It would take little effort to aim for this precision of vocabulary. The scientific literature and forum posts would be better for it and I should not be so annoyed.
     
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  3. Fraggle Rocker Staff Member

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    Well said, although you undermine yourself a bit by using "good," "sound," "significant," " compelling" and "convincing" as though they are synonyms. "Significant" evidence and "convincing" evidence are not the same kind of evidence, and when included in this august company, "good" evidence seems neither very significant nor very convincing.

    I find it more useful to present the alleged evidence, then analyze it and identify the attributes which either support or discredit it.

    My classic example, which I find necessary to post in a SciForums discussion at least once every year:
    The best evidence that the supporters of religion have ever been able to present to us is one tortilla, out of millions that are fried every year, with a large scorch mark that is said to be the likeness of an important character in the stories of the Bible, of whom no contemporary portraits have ever been found against which to compare it.​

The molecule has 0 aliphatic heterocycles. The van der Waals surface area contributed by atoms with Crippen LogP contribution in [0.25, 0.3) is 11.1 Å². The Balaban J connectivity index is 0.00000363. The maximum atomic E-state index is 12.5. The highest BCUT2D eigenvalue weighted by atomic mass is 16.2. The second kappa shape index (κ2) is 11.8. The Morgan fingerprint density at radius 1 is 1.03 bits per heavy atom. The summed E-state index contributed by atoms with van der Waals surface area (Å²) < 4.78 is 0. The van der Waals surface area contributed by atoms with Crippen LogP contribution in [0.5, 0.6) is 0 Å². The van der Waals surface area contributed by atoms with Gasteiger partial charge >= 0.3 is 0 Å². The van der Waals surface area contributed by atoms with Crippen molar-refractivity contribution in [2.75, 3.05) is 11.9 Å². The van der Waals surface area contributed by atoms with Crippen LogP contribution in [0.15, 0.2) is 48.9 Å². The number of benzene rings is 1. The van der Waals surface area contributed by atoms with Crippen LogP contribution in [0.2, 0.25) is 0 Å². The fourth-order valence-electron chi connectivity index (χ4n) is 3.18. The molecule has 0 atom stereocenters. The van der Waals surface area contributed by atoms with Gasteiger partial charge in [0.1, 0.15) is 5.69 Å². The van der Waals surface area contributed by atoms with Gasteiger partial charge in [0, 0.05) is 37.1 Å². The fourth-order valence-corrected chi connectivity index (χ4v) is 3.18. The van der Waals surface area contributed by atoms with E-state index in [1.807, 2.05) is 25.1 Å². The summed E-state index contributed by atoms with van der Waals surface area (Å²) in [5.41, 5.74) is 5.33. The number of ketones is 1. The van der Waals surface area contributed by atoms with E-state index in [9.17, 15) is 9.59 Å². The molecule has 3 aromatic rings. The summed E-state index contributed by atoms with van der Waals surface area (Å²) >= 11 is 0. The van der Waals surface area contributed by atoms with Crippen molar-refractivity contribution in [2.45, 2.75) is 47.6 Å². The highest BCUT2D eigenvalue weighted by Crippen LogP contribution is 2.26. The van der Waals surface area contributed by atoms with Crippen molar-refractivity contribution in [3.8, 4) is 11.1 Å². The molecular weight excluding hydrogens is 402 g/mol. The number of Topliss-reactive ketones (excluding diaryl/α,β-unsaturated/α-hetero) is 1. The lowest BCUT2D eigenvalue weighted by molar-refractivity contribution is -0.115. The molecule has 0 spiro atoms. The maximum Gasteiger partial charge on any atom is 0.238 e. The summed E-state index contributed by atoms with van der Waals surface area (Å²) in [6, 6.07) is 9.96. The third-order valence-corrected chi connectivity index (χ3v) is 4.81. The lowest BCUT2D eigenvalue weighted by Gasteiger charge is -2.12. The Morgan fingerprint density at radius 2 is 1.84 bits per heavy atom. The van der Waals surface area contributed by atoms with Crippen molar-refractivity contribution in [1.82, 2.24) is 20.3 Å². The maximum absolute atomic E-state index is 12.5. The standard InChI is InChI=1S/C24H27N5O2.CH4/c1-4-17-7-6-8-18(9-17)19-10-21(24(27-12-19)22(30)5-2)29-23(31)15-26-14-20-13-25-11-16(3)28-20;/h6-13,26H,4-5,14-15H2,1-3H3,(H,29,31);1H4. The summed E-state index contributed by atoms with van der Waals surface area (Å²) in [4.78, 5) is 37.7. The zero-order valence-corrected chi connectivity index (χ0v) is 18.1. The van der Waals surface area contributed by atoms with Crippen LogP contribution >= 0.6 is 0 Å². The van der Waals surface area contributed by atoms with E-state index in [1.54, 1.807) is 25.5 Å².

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  5. Daecon Kiwi fruit Valued Senior Member

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    Don't forget Bigfoot.
     
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  7. wegs Matter & Pixie Dust Valued Senior Member

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    I've always viewed evidence as something that merely has to be proven, because it CAN be proven. It doesn't require belief, it just exists. Evidence just is. (but it still requires proving it to others)
     
  8. cluelusshusbund + Public Dilemma + Valued Senior Member

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    This may or may not throw a wrench in the gears... however... about 15 years ago i made a batch of about 25 tortillas... an only one (pitchered below) was out of the ordinary... an ther was no trickery/maniplutation/photoshop... so how coud it not be presumed as evidence that God is an Alien.???

    (Pardon the quality... but its a frame from a vcr camera.!!!)

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  9. Futilitist This so called forum is a fraud... Registered Senior Member

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    Then I have compelling evidence that this forum is a fraud.

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    ---Futilitist

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  10. exchemist Valued Senior Member

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    Looks a bit like Tiassa to me.